Posted by Madiha Fairooz

The values of meritocracy, an ideology popularised by Western thinkers, has become quite widespread throughout the world in the modern era. This term was first coined by sociologist Michael Young in 1958 and is defined as the belief that everyone should have an equal chance at success regardless of their family background or their social class standing, as long as they have talent and work hard to earn their success. It is sensible that such a concept came to be adapted worldwide around the time that it did since meritocracy is highly associated with capitalism and egalitarianism, and capitalism has had a huge global impact during the 1900s. 

Meritocracy is presumed to serve as an equaliser in our society, distributing equal opportunities for people to climb up the social ladder; however, this belief fails to account for the initial privileges some groups have over other groups that may give those privileged groups a head start towards any type of success.

Meritocracy is presumed to serve as an equaliser in our society, distributing equal opportunities for people to climb up the social ladder; however, this belief fails to account for the initial privileges some groups have over other groups that may give those privileged groups a head start towards any type of success. For instance, this belief fails to acknowledge the historical discrimination against marginalised people that continues to be maintained today through major institutions. In this way, meritocracy allows for individuals to justify social inequality by attributing marginalised people’s struggles to their personal characteristics rather than recognising the systemic flaws that work to maintain the social inequality, thereby causing an indifference towards efforts for bettering the positions of marginalised communities.

Also read: The Indian Education System’s Obsession With Merit & Status Quo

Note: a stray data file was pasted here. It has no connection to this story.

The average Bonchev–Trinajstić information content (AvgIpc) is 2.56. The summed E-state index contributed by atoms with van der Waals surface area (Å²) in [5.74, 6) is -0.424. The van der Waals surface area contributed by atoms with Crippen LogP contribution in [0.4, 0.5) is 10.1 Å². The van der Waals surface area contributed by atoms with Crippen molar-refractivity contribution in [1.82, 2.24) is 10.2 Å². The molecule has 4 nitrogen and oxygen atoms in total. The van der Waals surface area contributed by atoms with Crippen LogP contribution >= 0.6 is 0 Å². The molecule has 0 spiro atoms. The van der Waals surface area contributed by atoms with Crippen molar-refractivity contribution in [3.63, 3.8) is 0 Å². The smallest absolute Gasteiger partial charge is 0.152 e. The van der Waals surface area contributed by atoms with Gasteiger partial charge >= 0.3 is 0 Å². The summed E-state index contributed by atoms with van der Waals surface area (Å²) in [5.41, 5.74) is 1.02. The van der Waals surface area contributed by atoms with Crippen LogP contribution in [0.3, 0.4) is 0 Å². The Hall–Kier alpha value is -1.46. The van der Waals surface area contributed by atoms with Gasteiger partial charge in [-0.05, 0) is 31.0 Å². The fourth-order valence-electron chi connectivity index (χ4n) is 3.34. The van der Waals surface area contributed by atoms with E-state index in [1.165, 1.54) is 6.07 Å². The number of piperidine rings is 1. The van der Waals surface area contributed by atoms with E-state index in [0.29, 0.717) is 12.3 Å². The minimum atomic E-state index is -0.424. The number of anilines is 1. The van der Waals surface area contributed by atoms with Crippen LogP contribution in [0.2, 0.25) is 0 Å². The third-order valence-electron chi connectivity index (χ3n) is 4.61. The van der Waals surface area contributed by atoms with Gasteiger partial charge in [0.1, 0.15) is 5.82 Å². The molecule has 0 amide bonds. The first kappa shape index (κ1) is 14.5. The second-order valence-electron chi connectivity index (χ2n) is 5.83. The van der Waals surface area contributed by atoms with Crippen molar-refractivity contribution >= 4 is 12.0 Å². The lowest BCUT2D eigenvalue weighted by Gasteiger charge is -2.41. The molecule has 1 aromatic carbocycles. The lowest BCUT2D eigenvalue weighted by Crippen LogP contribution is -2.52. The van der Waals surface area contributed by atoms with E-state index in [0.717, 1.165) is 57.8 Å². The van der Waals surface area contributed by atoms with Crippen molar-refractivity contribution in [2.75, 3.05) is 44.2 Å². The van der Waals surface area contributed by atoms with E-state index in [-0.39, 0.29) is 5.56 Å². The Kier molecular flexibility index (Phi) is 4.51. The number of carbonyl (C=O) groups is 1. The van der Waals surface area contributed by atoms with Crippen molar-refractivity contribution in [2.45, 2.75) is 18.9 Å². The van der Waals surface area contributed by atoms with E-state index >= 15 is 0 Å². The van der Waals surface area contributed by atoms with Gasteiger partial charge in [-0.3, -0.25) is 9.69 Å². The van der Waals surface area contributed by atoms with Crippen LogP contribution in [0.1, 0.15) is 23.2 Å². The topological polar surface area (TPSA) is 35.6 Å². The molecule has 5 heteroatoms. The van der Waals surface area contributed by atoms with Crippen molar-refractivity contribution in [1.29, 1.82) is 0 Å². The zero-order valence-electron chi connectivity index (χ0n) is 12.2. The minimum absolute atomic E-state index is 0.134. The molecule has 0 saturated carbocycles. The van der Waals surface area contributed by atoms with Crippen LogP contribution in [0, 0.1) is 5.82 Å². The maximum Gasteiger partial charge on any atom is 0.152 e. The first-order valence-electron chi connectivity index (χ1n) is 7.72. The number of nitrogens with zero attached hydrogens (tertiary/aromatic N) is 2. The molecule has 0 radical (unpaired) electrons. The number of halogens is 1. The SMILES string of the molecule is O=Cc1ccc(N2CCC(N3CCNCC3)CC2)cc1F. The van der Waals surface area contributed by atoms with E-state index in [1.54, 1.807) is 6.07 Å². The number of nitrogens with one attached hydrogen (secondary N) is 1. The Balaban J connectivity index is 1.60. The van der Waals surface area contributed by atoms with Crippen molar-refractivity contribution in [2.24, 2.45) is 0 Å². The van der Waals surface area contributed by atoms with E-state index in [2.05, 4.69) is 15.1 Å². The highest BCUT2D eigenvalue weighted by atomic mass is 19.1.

Instances of meritocracy’s failure to acknowledge social inequalities based on systemic flaws can be seen quite prevalently in higher education in India, in which students from Scheduled Tribes (ST), Scheduled Castes (SC), and Other Backward Classes (OBC) often face discrimination from their peers and from university staff members due to being stigmatized as “reservation students.” The reservation policy in India calls for reserving a certain number of seats for ST, SC, and OBC groups in public institutions, such as in higher education, in order to help integrate marginalised groups in spaces where they are highly underrepresented. This policy gives marginalised people an opportunity to seek higher education and better jobs, whereas before this policy they wouldn’t be considered for such esteemed positions.

Although marginalised students have to be just as equally qualified as their considerably more privileged counterparts to be admitted into universities, many people misrepresent the reservation system claiming that it gives seats to “undeserving” students merely based on their lower status while taking away seats from “deserving”, meritorious students. This is a clear example of how meritocracy ignores the systemic discrimination that has been imposed upon marginalised groups for centuries, as portrayed by privileged groups falsely believing that the reservation policy randomly admits oppressed caste students into higher institutions regardless of their efforts. They do this, rather than recognising that the policy actually attempts to remove the barriers lower-caste members have faced historically towards getting equal opportunities to succeed just as the privileged caste members. 

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The consequences of such meritocratic beliefs in higher education in India has gone so far as to enable students and staff to harass ST, SC, and OBC students to the point that these marginalised students suffer psychologically, sometimes resulting in the untimely deaths of these students, such as the institutional murders of Dr. Payal Tadvi and Rohith Vemula. Despite Dr. Payal Tadvi, Rohith Vemula, and other marginalised students like them having to work hard to gain entry into esteemed spaces, their achievements are merely attributed to the reservation system requiring institutions to fill their quotas.